Before you continue reading, here’s a summary of my thoughts on Yaadman Kingsize—
Now, let me explain why I think it’s a 10/10 project.
The Nigerian music industry suffers from scarcity. The most fundamental of all these manifestations of scarcity is the scarcity of artistes that understand how to make an actual album. You can easily blame this on Nigeria being a singles market. However, the fact remains that this scarcity exists. It’s this scarcity that makes it difficult to appreciate artistes who actually understand how to create projects.
Yung L is definitely one of those artistes that understand that projects, especially albums, must be cohesive. That the sounds must come off as one organic unit. That the sound engineering must ensure that not one song on the project sounds off. Albums must as a matter of fact have a theme. A themeless album is simply less than a mixtape. Yaadman Kingsize is a proper project. It’s honest, revealing, conscious, equal parts laidback and equal parts funky.
Songs like “Puna”, “Eve Bounce” and “Bwoy” have very solid hooks. It displays Yung L’s ability to create bangers with extremely catchy choruses. It’s songs for everyday people like “Operator” that actually prepare you for a really exciting time. The bouncy loops on “Womaniser” and Tiggs Da Author’s verse slow down the project’s tempo. This emphasises Yung L’s commitment to creating a cohesive body of work.
More complex beats like “Rasta” are complimented by very laidback lyrics. “Cool & Ease” also stays true to the project’s laid back side. It’s the prefect song for 420 when you have friends over. The project also brings the consciousness of the reggae and dancehall scene on “Police & Thief”. In a time when conscious music is doubly important, the placement of the song just before the Outro is a stroke of genius. I earnestly hope that such an important track isn’t glossed over by the impatience of today’s listeners.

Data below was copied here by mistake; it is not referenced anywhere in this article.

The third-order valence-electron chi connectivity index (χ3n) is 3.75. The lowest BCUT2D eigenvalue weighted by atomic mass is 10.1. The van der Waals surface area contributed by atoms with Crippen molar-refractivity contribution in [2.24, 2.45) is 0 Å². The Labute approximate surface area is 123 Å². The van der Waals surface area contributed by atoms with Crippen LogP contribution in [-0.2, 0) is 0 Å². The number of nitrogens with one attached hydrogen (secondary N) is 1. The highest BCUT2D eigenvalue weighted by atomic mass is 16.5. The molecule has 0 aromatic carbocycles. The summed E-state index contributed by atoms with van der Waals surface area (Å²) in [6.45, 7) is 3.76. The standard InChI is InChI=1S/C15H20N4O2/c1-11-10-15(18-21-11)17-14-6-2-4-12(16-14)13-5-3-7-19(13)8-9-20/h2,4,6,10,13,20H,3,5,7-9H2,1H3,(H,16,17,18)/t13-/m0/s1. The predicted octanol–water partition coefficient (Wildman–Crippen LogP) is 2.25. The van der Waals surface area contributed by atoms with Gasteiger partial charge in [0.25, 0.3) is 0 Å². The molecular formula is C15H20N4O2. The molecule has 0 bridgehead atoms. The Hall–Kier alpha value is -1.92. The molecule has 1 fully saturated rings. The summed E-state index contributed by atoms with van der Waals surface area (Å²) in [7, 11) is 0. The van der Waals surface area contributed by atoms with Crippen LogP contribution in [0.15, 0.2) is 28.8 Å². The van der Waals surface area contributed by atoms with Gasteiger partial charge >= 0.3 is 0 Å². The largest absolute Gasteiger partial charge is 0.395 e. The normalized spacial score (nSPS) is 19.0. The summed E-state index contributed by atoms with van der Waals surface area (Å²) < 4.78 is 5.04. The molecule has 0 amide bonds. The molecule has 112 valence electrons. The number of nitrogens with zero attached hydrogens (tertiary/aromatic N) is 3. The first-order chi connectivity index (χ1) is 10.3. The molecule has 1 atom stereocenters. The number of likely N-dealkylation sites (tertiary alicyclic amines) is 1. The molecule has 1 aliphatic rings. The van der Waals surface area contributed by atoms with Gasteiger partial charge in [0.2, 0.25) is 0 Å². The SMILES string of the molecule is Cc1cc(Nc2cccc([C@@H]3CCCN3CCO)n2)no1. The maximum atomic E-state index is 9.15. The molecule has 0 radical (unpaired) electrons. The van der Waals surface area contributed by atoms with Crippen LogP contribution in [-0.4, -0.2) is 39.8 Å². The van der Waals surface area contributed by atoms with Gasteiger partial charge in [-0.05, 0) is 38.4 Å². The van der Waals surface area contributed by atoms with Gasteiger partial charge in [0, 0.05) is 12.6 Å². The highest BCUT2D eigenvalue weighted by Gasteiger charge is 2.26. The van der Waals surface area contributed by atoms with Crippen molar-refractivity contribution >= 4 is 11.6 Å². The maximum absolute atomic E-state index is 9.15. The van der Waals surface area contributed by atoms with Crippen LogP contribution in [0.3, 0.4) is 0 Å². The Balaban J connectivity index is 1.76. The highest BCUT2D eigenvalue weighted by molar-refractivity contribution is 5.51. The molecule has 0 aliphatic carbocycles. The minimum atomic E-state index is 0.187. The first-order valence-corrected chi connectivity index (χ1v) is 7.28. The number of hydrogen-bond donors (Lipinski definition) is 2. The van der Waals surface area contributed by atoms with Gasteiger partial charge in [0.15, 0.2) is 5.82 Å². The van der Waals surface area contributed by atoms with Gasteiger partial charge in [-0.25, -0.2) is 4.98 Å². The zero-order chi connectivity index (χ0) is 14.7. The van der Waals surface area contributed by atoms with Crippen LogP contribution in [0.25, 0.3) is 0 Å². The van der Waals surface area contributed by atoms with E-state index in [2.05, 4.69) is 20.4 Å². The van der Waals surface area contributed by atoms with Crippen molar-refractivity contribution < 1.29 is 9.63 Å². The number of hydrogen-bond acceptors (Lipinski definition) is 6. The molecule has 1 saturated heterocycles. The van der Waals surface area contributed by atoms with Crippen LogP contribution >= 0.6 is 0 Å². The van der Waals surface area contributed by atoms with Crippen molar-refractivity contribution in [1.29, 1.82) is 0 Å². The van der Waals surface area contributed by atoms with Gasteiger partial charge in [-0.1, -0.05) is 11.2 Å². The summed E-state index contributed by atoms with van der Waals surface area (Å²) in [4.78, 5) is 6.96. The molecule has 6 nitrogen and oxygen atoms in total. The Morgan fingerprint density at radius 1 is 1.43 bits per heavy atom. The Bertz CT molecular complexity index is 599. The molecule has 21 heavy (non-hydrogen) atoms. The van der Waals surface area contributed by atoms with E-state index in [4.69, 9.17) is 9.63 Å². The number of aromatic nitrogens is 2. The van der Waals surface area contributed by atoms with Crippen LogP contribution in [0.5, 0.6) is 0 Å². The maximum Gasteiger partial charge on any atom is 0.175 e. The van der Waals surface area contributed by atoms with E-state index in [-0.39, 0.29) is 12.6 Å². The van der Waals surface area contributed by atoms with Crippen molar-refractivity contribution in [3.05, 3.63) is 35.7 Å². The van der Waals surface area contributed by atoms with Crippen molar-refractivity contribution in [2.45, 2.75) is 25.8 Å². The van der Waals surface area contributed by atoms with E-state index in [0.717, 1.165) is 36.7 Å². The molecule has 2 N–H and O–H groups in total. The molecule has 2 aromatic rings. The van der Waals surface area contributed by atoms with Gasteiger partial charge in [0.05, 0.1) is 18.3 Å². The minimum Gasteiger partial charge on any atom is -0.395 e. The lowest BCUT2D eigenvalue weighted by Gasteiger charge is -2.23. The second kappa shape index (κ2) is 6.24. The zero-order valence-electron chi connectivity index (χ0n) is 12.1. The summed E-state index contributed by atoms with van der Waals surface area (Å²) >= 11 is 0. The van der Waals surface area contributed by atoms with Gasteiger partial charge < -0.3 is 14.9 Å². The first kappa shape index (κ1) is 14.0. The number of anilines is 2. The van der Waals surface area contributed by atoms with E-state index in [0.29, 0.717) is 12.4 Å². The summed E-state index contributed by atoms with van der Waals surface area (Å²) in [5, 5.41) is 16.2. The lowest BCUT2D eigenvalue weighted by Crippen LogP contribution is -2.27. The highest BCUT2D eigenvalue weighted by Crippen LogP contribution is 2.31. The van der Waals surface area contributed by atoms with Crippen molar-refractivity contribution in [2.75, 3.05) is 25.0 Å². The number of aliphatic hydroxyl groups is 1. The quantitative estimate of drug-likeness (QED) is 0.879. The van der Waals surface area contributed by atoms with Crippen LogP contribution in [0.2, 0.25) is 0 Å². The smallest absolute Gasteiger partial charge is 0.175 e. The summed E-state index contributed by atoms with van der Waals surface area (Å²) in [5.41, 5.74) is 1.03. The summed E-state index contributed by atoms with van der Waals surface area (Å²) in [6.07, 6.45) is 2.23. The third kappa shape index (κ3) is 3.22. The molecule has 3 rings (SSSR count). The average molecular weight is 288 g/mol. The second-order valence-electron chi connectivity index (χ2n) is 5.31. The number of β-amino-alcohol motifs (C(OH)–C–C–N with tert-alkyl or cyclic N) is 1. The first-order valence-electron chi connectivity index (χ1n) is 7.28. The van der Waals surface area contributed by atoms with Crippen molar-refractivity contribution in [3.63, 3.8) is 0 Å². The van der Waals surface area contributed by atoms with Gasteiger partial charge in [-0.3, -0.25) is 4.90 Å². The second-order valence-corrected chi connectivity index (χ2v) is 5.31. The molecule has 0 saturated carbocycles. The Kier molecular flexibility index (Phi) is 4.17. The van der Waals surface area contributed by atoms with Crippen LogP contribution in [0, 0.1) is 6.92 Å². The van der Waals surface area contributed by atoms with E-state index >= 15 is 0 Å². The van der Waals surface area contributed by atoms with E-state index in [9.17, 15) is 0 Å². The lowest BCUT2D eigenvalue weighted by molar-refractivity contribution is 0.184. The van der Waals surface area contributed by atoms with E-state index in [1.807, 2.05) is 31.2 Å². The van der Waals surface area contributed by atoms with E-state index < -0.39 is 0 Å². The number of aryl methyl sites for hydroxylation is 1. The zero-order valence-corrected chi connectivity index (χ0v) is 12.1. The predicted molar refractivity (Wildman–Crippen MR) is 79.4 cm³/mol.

On features, the commercial move is for an artiste attempt cross pollination. This usually creates hit singles. However, more often than not, it creates great songs that don’t quite feed an album’s cohesiveness. In these cases, the numbers might not indicate that the project suffers fundamental defects— but the fact remains, these defects are there. If you listen hard enough, you’ll find them.
Yaadman Kingsize doesn’t stray too far off from its genre in seeking out features. In some regard, this is the project’s only downside. The danger of refusing to take bigger risks on features means that there’s a chance of monotony. However, the project self-corrects through sonic coherence and a short yet well balanced track list. This way, the project morphs into an authentic dancehall record.
On Yaadman Kingsize, Yung L plays to his strengths. With very inspired collaborations reminiscent of simpler times. Times when lyrics actually mattered. As you listen you’re reminded of music from the late 2000s and earlier in the last decade. He has crafted a project worthy of the Afro dancehall hall of fame. With relatable discussions on the human spirit, sex, God, family, weed, fame, and more— the project is easy to digest. As you listen for 27 minutes, you settle in for a proper 10/10 experience.